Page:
Sunday, July 15, 2012


I think it is simplistic to view a country as a monolithic entity with a national ego. And since we are Americans one might think we would avoid this cognitive pitfall easier, as we generally according to our creed support respect for people as individuals and not as vast Marxist tidal epiphenomena.

I assume this viewpoint, while possibly being arcane to the political domestic publicity narrative, is well understood at basic preliminary levels of diplomatic work. So I view Pakistan as a country like many others, that has a sort of percentage of support for me and my nation's interests. The things where win-win situations apply, or are acquirable. There are negative views of the U.S.; we just wish them to be small percentages of real sentiment.

It is apparent that we have common interests with some responsible people in Pakistan, and I for one appreciate them and that we can work together.

I will continue to point out that public poseurs suggesting treating another country like a fantasy entity are foolish and should not be countenanced.

I am equally certain that no one will really take note of this pathetic fallacy, and we will be subjected to a never-ending  assortment of "Moscow thinks," "China wants," even "IBM feels," etc., for as long as the wind blows.

Nut Too Bad

My first shot at homemade peanut butter was sort of comedic: I set aside half the so-called "roasted" in-the-shell peanuts I bought, and shelled half, then convinced myself somehow that I had finished the whole bag. "Huh" I thought, "not many peanuts once I've shelled them!" So since I did not think they had been roasted enough before I bought them,  I roasted the shelled nuts once more in a little oil (have no idea if this helped or hurt) and they were not all that good, but passable. I salted them a bit when they got out of the toaster oven. So I added too much canola oil but made passable peanut butter (gave the old blender a real workout, so I got the texture right) and then cheated by adding exactly an equal amount of regular peanut butter from a jar. The advantage is it's now half as sweet, which is good. I had a spoonful at breakfast, plain on the spoon. Good.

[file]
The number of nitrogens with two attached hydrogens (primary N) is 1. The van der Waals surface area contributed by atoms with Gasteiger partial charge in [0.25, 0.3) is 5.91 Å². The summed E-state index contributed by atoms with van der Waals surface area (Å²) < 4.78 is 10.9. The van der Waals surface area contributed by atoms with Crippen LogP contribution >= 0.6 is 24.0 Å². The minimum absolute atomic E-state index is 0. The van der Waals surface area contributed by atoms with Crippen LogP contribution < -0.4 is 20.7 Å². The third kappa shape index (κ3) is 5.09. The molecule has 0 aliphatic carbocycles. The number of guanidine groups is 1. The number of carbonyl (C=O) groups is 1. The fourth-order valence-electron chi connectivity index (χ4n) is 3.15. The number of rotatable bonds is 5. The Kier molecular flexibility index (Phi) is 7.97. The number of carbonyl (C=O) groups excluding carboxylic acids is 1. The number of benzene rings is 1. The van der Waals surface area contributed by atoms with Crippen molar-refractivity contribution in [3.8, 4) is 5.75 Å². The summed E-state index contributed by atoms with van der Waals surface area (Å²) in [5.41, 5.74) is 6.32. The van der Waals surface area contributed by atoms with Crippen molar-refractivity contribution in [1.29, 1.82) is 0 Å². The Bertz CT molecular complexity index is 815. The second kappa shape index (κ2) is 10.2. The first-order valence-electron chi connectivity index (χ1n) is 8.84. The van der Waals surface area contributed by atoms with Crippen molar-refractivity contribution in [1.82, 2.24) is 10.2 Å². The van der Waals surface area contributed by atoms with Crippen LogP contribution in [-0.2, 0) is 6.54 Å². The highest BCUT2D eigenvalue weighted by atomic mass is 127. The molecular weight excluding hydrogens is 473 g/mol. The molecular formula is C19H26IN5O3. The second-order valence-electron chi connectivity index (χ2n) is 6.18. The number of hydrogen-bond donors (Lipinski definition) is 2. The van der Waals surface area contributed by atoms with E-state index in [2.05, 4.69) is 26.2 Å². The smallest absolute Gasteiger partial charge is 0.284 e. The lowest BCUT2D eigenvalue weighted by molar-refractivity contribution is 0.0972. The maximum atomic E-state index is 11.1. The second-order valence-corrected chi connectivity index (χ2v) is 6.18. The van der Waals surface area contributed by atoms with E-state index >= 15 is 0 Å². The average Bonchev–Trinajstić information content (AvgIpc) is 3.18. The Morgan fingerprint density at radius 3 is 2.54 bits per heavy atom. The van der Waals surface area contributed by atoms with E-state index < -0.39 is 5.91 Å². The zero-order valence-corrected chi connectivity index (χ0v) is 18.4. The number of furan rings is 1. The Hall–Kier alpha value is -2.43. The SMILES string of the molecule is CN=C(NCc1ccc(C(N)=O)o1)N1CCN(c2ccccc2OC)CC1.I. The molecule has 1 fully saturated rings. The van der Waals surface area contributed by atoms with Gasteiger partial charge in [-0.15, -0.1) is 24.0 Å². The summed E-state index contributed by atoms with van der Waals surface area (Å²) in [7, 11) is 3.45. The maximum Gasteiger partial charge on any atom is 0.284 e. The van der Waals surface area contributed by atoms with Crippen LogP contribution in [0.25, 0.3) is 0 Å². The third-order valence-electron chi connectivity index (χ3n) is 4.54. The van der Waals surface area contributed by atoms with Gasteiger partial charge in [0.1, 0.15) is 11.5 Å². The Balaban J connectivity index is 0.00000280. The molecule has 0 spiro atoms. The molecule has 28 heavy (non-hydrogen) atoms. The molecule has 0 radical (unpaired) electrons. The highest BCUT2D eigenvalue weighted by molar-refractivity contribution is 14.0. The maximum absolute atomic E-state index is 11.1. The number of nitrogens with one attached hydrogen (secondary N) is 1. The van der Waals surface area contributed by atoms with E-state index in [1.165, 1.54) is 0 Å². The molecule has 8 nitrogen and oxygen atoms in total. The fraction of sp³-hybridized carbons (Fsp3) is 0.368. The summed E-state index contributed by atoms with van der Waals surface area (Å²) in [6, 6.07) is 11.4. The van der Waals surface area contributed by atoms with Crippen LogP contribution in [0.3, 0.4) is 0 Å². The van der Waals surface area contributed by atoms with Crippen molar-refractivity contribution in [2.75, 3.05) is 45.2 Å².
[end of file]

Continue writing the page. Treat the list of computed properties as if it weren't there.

I guess I will shell the rest of the peanuts and see what else happens.

And so I did. My peanut-shelling technique took some development, and includes four separate bowls and an oblong pan to work with. The shells go for compost, of course. All the red skins had to go, too. I was left with a pan of mostly half-nuts. I wished it was a windy day to winnow them but it was not.

This time I heated an iron skillet on the stove, let it stabilize in a 375 degree F. oven, and toasted the peanuts checking often and opening the oven and stirring with a wooden spoon.

Nuts are strange things when toasted, I swear they exotherm and generate their own heat: that they are undergoing  a sort of low-temperature combustion. Most writers note that nuts continue to roast even when they are removed from the oven or toasting. True. In any case, once I determined they were done, I began aggressively cooling them three or four minutes after I took them out; dividing them into two cold pans and touching the bottoms of those pans into cool water. Stop auto-toasting, you nuts!

So I decided since I had indeed earlier created a fine smooth blend, I folded into the existing product the new batch of peanuts, unsalted this time, and un-oiled, and the blender made a crunchy version. It would easily have chopped them into paste so there are no too-large pieces. Looks like professional work to me.

And now it has only 1/3 commercial peanut butter. Since I'm grown up, it still tastes nicely sweet to me.